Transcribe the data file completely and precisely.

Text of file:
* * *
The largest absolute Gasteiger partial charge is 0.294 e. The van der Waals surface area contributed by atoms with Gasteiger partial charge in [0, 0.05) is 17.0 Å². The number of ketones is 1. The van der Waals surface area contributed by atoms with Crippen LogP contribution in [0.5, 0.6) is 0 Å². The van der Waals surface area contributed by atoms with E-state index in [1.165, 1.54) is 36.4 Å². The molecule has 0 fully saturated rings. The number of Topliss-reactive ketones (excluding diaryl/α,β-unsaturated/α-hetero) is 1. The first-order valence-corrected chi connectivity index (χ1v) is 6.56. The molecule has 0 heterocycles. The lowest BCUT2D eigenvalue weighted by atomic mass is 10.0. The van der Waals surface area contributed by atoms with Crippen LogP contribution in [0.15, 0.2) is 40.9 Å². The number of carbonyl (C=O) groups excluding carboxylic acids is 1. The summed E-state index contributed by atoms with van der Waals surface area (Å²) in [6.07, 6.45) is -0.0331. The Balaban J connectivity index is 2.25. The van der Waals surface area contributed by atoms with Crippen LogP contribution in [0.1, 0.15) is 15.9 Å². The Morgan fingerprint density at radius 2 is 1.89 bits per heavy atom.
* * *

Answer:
The largest absolute Gasteiger partial charge is 0.294 e. The van der Waals surface area contributed by atoms with Gasteiger partial charge in [0, 0.05) is 17.0 Å². The number of ketones is 1. The van der Waals surface area contributed by atoms with Crippen LogP contribution in [0.5, 0.6) is 0 Å². The van der Waals surface area contributed by atoms with E-state index in [1.165, 1.54) is 36.4 Å². The molecule has 0 fully saturated rings. The number of Topliss-reactive ketones (excluding diaryl/α,β-unsaturated/α-hetero) is 1. The first-order valence-corrected chi connectivity index (χ1v) is 6.56. The molecule has 0 heterocycles. The lowest BCUT2D eigenvalue weighted by atomic mass is 10.0. The van der Waals surface area contributed by atoms with Crippen LogP contribution in [0.15, 0.2) is 40.9 Å². The number of carbonyl (C=O) groups excluding carboxylic acids is 1. The summed E-state index contributed by atoms with van der Waals surface area (Å²) in [6.07, 6.45) is -0.0331. The Balaban J connectivity index is 2.25. The van der Waals surface area contributed by atoms with Crippen LogP contribution in [0.1, 0.15) is 15.9 Å². The Morgan fingerprint density at radius 2 is 1.89 bits per heavy atom.